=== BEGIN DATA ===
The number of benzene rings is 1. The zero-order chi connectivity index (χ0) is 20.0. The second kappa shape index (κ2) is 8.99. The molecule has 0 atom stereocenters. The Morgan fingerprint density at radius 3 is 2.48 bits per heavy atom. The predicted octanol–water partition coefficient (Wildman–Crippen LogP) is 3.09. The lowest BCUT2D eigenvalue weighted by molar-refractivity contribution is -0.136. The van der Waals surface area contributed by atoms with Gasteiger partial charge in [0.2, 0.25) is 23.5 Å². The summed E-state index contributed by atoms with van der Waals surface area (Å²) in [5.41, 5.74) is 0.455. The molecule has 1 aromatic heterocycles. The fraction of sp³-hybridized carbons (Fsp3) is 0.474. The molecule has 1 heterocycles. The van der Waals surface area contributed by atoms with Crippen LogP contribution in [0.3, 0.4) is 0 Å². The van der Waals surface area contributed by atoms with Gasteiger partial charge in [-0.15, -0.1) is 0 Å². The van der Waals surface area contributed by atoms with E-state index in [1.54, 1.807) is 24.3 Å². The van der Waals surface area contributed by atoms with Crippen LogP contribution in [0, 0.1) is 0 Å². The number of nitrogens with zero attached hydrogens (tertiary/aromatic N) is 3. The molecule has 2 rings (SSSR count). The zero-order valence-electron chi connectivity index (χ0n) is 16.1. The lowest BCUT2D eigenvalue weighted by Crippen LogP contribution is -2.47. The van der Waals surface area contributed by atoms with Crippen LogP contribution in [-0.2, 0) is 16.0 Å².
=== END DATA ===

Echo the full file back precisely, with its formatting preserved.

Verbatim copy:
The number of benzene rings is 1. The zero-order chi connectivity index (χ0) is 20.0. The second kappa shape index (κ2) is 8.99. The molecule has 0 atom stereocenters. The Morgan fingerprint density at radius 3 is 2.48 bits per heavy atom. The predicted octanol–water partition coefficient (Wildman–Crippen LogP) is 3.09. The lowest BCUT2D eigenvalue weighted by molar-refractivity contribution is -0.136. The van der Waals surface area contributed by atoms with Gasteiger partial charge in [0.2, 0.25) is 23.5 Å². The summed E-state index contributed by atoms with van der Waals surface area (Å²) in [5.41, 5.74) is 0.455. The molecule has 1 aromatic heterocycles. The fraction of sp³-hybridized carbons (Fsp3) is 0.474. The molecule has 1 heterocycles. The van der Waals surface area contributed by atoms with Crippen LogP contribution in [0.3, 0.4) is 0 Å². The van der Waals surface area contributed by atoms with Gasteiger partial charge in [-0.15, -0.1) is 0 Å². The van der Waals surface area contributed by atoms with E-state index in [1.54, 1.807) is 24.3 Å². The van der Waals surface area contributed by atoms with Crippen LogP contribution in [0, 0.1) is 0 Å². The number of nitrogens with zero attached hydrogens (tertiary/aromatic N) is 3. The molecule has 2 rings (SSSR count). The zero-order valence-electron chi connectivity index (χ0n) is 16.1. The lowest BCUT2D eigenvalue weighted by Crippen LogP contribution is -2.47. The van der Waals surface area contributed by atoms with Crippen LogP contribution in [-0.2, 0) is 16.0 Å².